Singly or together, these insights from youth give us a powerful look at what goes into motivation and mastery. If any of these ideas speak to you, please share them freely with others! Click here for ideas on how to use them as professional development for educators.
Preparing for College
Kids talk about what it takes to get them “college ready.”
Students Reflecting & Self-Assessing
Reflection and self-assessment play a big part in any student’s growth as a thinker and a person. Here, students talk about developing a new awareness of themselves in relationship to others, in school and life.
Why Do Kids Care?
Kids usually care more about learning when they have some kind of stake in what they’re doing. Where does that stake come from?
Kids Talk About Project-Based Learning
Hands-on projects get students interested in a way that regular schoolwork may not. Attacking a real-world problem, exploring an issue of personal interest, or just trying something that involves a little action — all these add value and increase motivation, kids tell me.
When Kids Struggle
Boredom, distraction, feeling invisible, staying on top of the work—students told me that these are among the struggles they face daily, even when they value their education.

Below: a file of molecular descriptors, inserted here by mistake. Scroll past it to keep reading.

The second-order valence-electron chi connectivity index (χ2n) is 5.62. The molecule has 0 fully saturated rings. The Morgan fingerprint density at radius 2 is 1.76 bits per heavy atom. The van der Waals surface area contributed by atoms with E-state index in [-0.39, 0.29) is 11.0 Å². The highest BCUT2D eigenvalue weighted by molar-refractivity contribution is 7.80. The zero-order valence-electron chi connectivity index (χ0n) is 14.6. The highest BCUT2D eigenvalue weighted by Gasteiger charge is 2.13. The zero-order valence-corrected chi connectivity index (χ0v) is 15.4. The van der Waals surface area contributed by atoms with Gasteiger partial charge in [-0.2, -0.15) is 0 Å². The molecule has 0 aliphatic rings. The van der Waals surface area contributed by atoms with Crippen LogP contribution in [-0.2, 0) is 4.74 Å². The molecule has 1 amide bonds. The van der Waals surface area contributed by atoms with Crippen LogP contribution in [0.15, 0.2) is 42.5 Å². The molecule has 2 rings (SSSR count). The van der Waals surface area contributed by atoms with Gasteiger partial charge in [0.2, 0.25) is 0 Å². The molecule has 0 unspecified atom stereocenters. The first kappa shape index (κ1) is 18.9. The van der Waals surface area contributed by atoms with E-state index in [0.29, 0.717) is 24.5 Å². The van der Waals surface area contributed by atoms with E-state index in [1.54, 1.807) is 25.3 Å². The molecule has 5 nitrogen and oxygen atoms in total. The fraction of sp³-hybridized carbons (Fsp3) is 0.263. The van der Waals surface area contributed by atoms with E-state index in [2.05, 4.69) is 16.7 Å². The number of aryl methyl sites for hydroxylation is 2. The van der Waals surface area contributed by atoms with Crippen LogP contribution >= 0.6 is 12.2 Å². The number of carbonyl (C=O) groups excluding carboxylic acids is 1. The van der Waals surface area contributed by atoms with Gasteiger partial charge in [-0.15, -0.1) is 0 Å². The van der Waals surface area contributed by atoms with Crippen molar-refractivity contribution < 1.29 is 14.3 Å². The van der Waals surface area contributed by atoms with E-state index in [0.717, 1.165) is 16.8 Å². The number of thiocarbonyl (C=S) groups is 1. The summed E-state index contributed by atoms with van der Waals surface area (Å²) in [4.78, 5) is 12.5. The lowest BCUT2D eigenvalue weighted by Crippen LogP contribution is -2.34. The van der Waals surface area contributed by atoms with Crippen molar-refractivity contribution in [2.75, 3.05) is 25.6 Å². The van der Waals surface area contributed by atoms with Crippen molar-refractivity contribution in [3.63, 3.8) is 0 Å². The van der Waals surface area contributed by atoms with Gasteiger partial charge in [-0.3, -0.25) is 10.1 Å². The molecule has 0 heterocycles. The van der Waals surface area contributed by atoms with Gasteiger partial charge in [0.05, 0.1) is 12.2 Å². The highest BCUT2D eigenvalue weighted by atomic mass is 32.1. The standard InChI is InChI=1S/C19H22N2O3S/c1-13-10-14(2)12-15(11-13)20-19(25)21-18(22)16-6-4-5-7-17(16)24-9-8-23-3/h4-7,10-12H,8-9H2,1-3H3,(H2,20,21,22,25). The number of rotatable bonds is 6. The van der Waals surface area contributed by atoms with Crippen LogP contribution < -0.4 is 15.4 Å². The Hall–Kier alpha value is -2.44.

How We See You, How You See Us
How do kids see their teachers, and how do they imagine their teachers see them? Who you are and what you do matters to students and their learning. That’s backed up by research, but nothing beats hearing it from the kids.
Just-Right Learning Challenges
Challenge is a key factor in motivation, it turns out. Too easy is just boring, students say—but too hard, and they won’t have the confidence to try. Part of that confidence, one student said, comes from his mindset going in. Success builds on success—and a teacher can help.
Growing Through Mistakes
Mistakes are hard on adolescents, who are especially sensitive to the judgments of others. But taking a risk on something turning out wrong can be the smartest thing they ever do.
Putting Kids in the Learning Picture
Fun might seem like the wrong way to measure whether learning is happening. But the science makes clear that (along with other emotions, and not always happy ones) it can actually help material stick in our minds.
Kids Talk About Collaboration
Collaboration often clarifies and spurs students’ thinking. But it takes coaching and practice to do it well.